Good works, humility, and obedience (II:3)

12 Jan. 13 May. 12 Sept.
Let him make no distinction of persons in the monastery. Let not one be loved more than another, unless he be found to excel in good works or in obedience. Let not one of noble birth be put before him that was formerly a slave, unless some other reasonable cause exist for it. But if upon just consideration it should so seem good to the Abbot, let him arrange as he please concerning the place of any one whomsoever; but, otherwise, let them keep their own places; because, whether bond or free, we are all one in Christ, and bear an equal rank in the service of one Lord, “For with God there is no respecting of persons.” Only for one reason are we preferred in His sight, if we be found to surpass others in good works and in humility. Let the Abbot, then, shew equal love to all, and let the same discipline be imposed upon all according to their deserts.

The abbot is to have the heart of a father for all of his sons without distinction. This is both caritas (self–giving love) and pietas (fatherly devotedness). For Saint Benedict, it is not enough that the abbot should love his sons; he must also strive to make himself lovable and worthy of their love: “Let him study rather to be loved than feared” (Chapter LXIV). He will  have a special love —dilectio or predilectio— for  the brothers who excel in good works and in obedience, because such brothers, being men of virtue, can help him carry the burden of his office. The abbot will cherish the brothers who excel in good works and in obedience, because it is of such as these that the psalmist sings, “Behold how good and how pleasant it is for brethren to dwell together in unity” (Psalm 132:1). Brothers so cherished return a like love to their abbot, thereby fulfilling what Saint Benedict prescribes in Chapter LXXII: “Let them love their Abbot with sincere and humble affection.”

The abbot’s love for brothers who excel in good works and in obedience has three components. Saint Thomas identifies these as habits proper to friendship: concordia, benevolentia ,and beneficentia. Concordia is the union of wills which allows us to go forward in the monastic journey as a body. Concordia means not only that we will the same things, but also that we have made and continue to make the same choices. I do not mean by this that we all choose peanut butter over strawberry jam, or sandals over shoes. Concordia is not conformism, nor is it uniformity. Concordia is that oneness of mind of which the psalmist speaks and to which Saint Augustine refers in the beginning of his Rule:

The main purpose for your having come together is to live harmoniously in your house, intent upon God, with one heart and one soul (Acts 4:32).

Saint Augustine joins here Acts 4:32 with Psalm 67:7.

Deus qui inhabitare facit unius moris in domo.
This is God who maketh men of one manner to dwell in a house.

Multitudinis autem credentium erat cor unum et anima una.
And the multitude of believers had but one heart and one soul.

One of the characteristics of monastic friendship or, if you prefer, of dilectio, is that it springs from the habit of choosing the same things or, to use the words of Our Lord at Bethany, from the habit of choosing the same One Thing Necessary:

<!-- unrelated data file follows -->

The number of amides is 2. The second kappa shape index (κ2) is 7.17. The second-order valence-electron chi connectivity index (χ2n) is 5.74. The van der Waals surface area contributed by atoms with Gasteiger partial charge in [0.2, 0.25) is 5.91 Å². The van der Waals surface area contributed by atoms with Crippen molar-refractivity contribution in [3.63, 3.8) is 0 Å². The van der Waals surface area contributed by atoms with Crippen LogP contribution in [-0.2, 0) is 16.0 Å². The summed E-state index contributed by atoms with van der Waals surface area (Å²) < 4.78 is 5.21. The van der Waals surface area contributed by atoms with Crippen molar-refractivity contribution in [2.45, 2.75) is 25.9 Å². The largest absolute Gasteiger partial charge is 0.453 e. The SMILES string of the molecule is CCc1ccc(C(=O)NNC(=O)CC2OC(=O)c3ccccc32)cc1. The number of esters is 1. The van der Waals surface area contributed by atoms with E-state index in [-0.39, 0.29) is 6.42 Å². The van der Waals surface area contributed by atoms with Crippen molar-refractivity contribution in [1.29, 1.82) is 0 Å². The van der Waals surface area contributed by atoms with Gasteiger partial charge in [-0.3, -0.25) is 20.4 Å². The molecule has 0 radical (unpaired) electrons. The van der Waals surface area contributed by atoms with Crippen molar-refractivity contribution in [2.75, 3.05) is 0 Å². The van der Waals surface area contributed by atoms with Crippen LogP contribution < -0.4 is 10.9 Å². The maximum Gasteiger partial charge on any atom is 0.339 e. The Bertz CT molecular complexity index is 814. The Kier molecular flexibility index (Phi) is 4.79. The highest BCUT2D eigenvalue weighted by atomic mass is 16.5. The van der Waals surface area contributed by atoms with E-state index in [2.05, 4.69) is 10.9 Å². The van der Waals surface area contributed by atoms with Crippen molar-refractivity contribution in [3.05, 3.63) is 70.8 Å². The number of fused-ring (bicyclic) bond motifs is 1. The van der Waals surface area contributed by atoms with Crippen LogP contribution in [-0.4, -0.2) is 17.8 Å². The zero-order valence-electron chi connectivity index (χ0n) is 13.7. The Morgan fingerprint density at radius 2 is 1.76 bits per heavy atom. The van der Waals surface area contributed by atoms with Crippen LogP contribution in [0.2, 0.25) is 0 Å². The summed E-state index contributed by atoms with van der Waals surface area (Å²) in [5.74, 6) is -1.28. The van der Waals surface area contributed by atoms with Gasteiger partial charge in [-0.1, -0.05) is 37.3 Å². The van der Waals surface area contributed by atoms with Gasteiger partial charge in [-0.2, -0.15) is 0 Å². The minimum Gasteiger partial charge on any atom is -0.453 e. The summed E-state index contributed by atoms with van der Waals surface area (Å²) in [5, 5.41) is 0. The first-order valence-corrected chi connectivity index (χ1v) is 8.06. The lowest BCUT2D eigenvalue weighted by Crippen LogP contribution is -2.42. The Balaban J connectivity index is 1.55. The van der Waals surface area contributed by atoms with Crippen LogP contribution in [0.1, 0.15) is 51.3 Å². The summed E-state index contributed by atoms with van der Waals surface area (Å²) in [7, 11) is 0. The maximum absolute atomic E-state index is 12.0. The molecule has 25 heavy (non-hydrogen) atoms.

Maria optimam partem elegit, quæ non auferetur ab ea.
Mary hath chosen the best part, which shall not be taken away from her. (Luke 10:42)

Benevolentia is the expression of charity by which one wills all that is good for one’s friend. In Italian, to express affection we say, Ti voglio bene, “I wish you all that is good, all that will make you happy.” The abbot will cultivate the habit of benevolentia towards all his sons, but towards those who “excel in good works or in obedience” it is an expression of dilectio.

Beneficentia is the expression of charity in deeds, in doing concrete things for the well–being and for the joy of one’s friend. The abbot practices beneficentia towards all his sons, but again, towards those who “excel in good works or in obedience,” beneficentia is an expression of dilectio. I am reminded of the words of the Apostle: “For my own part, I will gladly spend and be spent on your souls’ behalf, though you should love me too little for loving you too well” (2 Corinthians 12:15). Ego autem libentissime impendam, et super impendar ipse pro animabus vestris.

Brothers who excel in good works or in obedience, and who surpass others in good works and in humility, are in a special way the object of the abbot’s dilectio. Every father takes pride and joy in the son who responds to his teaching and fulfils what his father hopes for him. We see an example of this in Saint Benedict’s relationship with his young disciple Maurus. It is not a question of the abbot having favourite sons; it is, rather, part of the normal development of charity in the monastery. Dilectio thrives wherever one finds concordia, benevolentia, and beneficentia.

The brother who has a pattern of making choices at odds with what is set forth in the Holy Rule and taught by the abbot is detrimental to concordia. The brother who closes himself off to the good things that the abbot desires to see in him, impairs the circulation of benevolentia. The brother who does not receive graciously deeds of kindness, compassion, and generosity blocks beneficentia. In all three cases, the root vice is pride. It is pride that impairs the circulation of charity. The prideful man is an obstacle to concordia (singleheartedness); he resists benevolentia (the good that the abbot desires for him), and cannot bring himself to accept beneficentia (the good that others would do for him) simply and gratefully. The humble man, in contrast, seeks always the things that make for unity; he is open to the good things that the abbot desires for him; and accepts simply, and with gratitude, whatever anyone does for him.

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